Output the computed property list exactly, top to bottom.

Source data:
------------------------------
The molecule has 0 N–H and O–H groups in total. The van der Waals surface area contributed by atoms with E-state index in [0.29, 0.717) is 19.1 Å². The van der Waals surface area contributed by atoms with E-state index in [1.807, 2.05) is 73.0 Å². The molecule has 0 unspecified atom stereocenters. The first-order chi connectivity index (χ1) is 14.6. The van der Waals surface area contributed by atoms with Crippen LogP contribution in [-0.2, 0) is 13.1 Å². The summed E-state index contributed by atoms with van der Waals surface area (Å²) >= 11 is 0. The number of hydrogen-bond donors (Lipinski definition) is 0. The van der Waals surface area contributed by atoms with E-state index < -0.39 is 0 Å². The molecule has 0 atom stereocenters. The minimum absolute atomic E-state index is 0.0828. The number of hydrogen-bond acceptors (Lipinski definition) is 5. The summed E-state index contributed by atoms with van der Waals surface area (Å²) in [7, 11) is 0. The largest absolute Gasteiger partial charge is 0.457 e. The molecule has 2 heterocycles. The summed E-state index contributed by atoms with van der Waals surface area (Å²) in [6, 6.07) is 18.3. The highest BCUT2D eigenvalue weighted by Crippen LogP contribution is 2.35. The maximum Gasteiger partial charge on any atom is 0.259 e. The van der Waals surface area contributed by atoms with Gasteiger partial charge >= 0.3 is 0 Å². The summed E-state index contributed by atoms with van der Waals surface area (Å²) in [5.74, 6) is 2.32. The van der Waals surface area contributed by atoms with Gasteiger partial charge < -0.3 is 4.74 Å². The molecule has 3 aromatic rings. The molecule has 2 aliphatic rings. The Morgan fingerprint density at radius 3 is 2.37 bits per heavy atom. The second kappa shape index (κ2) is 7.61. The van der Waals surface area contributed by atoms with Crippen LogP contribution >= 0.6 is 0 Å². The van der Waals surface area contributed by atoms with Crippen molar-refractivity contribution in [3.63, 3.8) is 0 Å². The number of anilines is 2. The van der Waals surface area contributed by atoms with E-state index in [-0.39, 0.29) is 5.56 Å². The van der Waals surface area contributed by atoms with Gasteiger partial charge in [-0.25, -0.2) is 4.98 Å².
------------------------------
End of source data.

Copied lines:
The molecule has 0 N–H and O–H groups in total. The van der Waals surface area contributed by atoms with E-state index in [0.29, 0.717) is 19.1 Å². The van der Waals surface area contributed by atoms with E-state index in [1.807, 2.05) is 73.0 Å². The molecule has 0 unspecified atom stereocenters. The first-order chi connectivity index (χ1) is 14.6. The van der Waals surface area contributed by atoms with Crippen LogP contribution in [-0.2, 0) is 13.1 Å². The summed E-state index contributed by atoms with van der Waals surface area (Å²) >= 11 is 0. The number of hydrogen-bond donors (Lipinski definition) is 0. The van der Waals surface area contributed by atoms with E-state index < -0.39 is 0 Å². The molecule has 0 atom stereocenters. The minimum absolute atomic E-state index is 0.0828. The number of hydrogen-bond acceptors (Lipinski definition) is 5. The summed E-state index contributed by atoms with van der Waals surface area (Å²) in [7, 11) is 0. The largest absolute Gasteiger partial charge is 0.457 e. The molecule has 2 heterocycles. The summed E-state index contributed by atoms with van der Waals surface area (Å²) in [6, 6.07) is 18.3. The highest BCUT2D eigenvalue weighted by Crippen LogP contribution is 2.35. The maximum Gasteiger partial charge on any atom is 0.259 e. The van der Waals surface area contributed by atoms with Gasteiger partial charge >= 0.3 is 0 Å². The summed E-state index contributed by atoms with van der Waals surface area (Å²) in [5.74, 6) is 2.32. The van der Waals surface area contributed by atoms with Gasteiger partial charge < -0.3 is 4.74 Å². The molecule has 3 aromatic rings. The molecule has 2 aliphatic rings. The Morgan fingerprint density at radius 3 is 2.37 bits per heavy atom. The second kappa shape index (κ2) is 7.61. The van der Waals surface area contributed by atoms with Crippen LogP contribution >= 0.6 is 0 Å². The van der Waals surface area contributed by atoms with Crippen molar-refractivity contribution in [3.63, 3.8) is 0 Å². The number of anilines is 2. The van der Waals surface area contributed by atoms with E-state index in [-0.39, 0.29) is 5.56 Å². The van der Waals surface area contributed by atoms with Gasteiger partial charge in [-0.25, -0.2) is 4.98 Å².